Alternatively, or additionally, the application of laser energy to the stainless steel/dielectric structures according to the present invention may cause de-bonding of the stainless steel and dielectric layers due to the difference in thermal expansion coefficients of the two materials. Thus, as the layers are heated by the impinging and reflected laser energy within the selected region, the layers will expand at different rates, effectively shearing the stainless steel/dielectric bond at the interface between the layers. This differential thermal expansion effect is believed to increase as the rate at which the laser energy is delivered to the selected region increases.
In accordance with the present invention, parameters of the laser energy, in particular, pulse width, and/or energy density of the laser energy, are selected so as to de-bond the dielectric and stainless steel layers. In addition, it is also desirable to select laser energy parameters suitable for delaminating the stainless steel and dielectric layers without causing visible signs of excessive heating (e.g., warping of the stainless steel layer and/or discoloration of the stainless steel layer caused by burning of the dielectric material prior to delamination).
In one embodiment, the laser energy for de-tabbing the stainless steel structures of the flexure 10 is characterized by a pulse width of from about 6 ns to about 2 ms. In one preferred embodiment, the pulse width is from about 6 ns to about 10 ns. In one particularly preferred embodiment, the pulse width is about 6 ns.
Alternatively, or additionally, the applied laser energy can have an energy density of from about 0.55 J/cm2 to about 1.75 J/cm2. In one preferred embodiment, the energy density is from about 0.57 J/cm2 to about 0.74 J/cm2. In one particularly preferred embodiment, the energy density is about 0.59 J/cm2.
Any laser capable of generating laser energy having the desired characteristics as described above can be used to de-tab the flexure 10 according to the present invention. In one exemplary embodiment, the applied laser energy is generated using a q-switched Nd:YAG laser. The principles of operation of such lasers are known, and need not be described further here. In one such embodiment, the laser energy for de-tabbing the flexure 10 has a spot size of about 2.5 mm, a pulse width of about 10 ns, and an energy density of about 0.59 J/cm2. In another embodiment, a q-switched laser is utilized to generate laser energy having a wavelength of 532 nm and an energy density within the ranges specified above. In other embodiments, other types of lasers having wavelengths ranging from about 248 nm to about 1064 nm, for example, 355 nm q-switched lasers, and fiber lasers, can be utilized. In short, any wavelength laser energy can be utilized, so long as the dielectric layer is sufficiently transparent to the particular wavelength selected.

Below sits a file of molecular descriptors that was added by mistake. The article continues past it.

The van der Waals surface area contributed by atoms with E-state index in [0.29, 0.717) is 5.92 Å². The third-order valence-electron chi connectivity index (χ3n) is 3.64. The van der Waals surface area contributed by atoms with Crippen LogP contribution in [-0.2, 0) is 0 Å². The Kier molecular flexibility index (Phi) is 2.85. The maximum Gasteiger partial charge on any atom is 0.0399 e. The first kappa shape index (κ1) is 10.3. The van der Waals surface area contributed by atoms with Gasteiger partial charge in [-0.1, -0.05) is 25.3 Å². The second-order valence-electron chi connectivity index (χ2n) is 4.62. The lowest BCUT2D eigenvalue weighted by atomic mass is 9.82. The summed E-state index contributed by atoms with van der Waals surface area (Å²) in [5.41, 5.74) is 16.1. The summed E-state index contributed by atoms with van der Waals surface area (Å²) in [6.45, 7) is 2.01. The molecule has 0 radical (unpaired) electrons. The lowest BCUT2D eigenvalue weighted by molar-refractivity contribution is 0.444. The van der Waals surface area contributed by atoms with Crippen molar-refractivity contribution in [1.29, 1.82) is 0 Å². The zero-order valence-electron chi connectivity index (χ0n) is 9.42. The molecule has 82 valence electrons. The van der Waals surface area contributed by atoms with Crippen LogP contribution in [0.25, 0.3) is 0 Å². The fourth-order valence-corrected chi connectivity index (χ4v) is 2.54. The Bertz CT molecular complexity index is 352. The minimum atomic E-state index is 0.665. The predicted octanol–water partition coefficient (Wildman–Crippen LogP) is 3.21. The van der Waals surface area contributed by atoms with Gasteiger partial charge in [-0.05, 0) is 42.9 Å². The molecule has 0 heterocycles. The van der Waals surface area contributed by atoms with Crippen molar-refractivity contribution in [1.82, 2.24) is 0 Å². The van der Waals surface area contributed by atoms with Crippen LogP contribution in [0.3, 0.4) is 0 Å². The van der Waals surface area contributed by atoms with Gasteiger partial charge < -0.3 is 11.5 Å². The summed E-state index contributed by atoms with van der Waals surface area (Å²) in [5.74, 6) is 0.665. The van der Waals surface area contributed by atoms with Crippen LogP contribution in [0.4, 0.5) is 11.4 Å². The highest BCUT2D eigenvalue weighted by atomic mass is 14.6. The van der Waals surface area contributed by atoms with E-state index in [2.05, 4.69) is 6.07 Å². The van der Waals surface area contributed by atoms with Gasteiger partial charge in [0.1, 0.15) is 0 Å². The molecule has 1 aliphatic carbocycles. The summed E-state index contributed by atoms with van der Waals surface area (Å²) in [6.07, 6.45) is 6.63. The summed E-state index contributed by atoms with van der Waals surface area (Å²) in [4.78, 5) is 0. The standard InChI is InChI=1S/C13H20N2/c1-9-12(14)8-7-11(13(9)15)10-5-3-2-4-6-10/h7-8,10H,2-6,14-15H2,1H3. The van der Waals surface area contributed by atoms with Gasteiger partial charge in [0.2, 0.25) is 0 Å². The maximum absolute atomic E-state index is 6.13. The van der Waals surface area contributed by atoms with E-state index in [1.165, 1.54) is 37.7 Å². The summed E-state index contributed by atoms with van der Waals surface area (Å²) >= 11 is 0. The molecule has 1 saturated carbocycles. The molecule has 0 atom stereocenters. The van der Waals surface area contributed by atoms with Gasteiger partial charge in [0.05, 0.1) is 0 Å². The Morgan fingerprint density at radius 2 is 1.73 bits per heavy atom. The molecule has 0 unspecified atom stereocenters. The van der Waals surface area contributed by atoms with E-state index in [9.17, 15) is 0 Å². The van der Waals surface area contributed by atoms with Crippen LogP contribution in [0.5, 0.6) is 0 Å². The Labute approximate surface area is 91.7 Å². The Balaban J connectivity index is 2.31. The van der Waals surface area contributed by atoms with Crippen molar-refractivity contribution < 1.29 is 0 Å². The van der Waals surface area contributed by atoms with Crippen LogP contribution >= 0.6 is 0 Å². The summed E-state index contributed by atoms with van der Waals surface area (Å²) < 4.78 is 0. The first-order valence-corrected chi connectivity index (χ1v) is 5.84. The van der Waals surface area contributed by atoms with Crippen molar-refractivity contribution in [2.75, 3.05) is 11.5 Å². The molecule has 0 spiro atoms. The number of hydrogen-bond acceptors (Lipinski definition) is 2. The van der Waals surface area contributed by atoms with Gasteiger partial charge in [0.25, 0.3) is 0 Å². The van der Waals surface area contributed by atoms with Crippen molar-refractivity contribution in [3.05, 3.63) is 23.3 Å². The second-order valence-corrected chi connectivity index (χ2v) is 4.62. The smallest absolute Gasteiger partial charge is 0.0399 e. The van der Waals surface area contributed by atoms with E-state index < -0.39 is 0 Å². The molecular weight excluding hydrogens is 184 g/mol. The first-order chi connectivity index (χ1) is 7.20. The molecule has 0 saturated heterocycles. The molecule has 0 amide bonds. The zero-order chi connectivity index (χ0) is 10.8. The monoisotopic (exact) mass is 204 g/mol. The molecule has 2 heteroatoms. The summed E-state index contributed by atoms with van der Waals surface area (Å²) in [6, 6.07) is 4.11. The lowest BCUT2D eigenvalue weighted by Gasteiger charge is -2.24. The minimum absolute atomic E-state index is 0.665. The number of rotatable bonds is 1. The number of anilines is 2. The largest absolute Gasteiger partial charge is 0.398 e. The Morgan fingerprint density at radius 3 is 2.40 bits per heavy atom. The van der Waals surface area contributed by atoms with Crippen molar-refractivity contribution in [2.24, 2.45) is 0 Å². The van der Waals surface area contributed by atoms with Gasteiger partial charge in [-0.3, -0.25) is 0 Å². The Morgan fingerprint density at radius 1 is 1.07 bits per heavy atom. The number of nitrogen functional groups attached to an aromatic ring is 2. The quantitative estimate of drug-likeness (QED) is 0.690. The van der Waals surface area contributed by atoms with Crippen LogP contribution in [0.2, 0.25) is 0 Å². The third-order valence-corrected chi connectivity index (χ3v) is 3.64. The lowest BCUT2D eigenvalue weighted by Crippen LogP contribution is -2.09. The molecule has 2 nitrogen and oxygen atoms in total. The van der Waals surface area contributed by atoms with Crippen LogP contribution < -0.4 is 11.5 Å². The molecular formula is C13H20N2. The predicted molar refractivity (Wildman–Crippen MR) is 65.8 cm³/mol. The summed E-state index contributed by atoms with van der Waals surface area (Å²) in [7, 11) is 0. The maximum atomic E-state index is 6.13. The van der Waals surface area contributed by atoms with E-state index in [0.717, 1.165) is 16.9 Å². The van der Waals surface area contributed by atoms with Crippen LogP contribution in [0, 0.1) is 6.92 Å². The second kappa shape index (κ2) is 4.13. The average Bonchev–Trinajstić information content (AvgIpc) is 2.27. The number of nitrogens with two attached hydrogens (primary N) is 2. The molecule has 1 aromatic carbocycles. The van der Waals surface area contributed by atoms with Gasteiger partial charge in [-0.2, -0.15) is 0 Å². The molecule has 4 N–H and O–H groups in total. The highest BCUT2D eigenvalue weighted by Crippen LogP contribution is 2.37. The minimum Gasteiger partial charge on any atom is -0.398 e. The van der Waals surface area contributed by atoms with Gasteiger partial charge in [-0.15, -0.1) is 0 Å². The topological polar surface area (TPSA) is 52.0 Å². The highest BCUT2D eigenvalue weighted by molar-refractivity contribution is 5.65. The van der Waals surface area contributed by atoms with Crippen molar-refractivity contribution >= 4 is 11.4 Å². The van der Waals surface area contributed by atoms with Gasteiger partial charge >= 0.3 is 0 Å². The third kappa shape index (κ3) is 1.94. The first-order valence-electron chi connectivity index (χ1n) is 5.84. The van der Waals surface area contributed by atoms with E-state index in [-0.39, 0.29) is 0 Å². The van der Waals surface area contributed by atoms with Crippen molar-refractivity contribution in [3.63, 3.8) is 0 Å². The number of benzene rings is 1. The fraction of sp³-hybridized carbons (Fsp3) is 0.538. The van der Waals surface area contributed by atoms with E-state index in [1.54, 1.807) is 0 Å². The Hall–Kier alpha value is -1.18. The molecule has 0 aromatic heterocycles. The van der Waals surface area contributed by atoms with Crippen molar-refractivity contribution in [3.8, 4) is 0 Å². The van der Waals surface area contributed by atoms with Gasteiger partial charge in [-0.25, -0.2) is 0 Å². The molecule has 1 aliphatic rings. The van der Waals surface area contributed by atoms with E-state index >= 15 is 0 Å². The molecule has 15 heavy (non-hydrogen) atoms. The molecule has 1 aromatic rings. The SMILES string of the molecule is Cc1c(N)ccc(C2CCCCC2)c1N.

In some embodiments, particularly where relatively short pulse width (e.g., about 10 ns) laser energy is applied, the dielectric tab (e.g., the tab 16) may actually be physically removed from the flexure 10 upon the application of the laser energy (e.g., due to the shock wave effect described above). In other embodiments, the dielectric tab may remain in substantially the same position after delamination, but can be easily removed because the tab 16 is no longer bonded to the underlying stainless steel structures.
It is believed that the laser de-tabbing methods of the present invention can effectively de-tab any stainless steel flexure structures to which a dielectric tab is bonded. That is, the effectiveness of the methods of the present invention is believed to be substantially independent of the specific types and thicknesses of the stainless steel and dielectric materials. In one exemplary embodiment, the stainless steel layer 20 is about 18 micrometers thick, and the dielectric tabs 12, 14, and 16 are about 10 to about 18 micrometers thick. It is emphasized, however, that the foregoing thicknesses are exemplary only. Furthermore, as mentioned above, a common dielectric material for use in the dielectric layer 24, and accordingly, the dielectric tabs 12, 14, 16, is polyimide. However, any dielectric material suitable for use as an electrical insulating material in integrated lead flexures can be de-bonded from the underlying stainless steel structures using applied laser energy according to the present invention. That is, laser delamination of any dielectric laminate flexure structure can be accomplished according to the present invention where the dielectric is sufficiently transparent to the particular laser wavelength.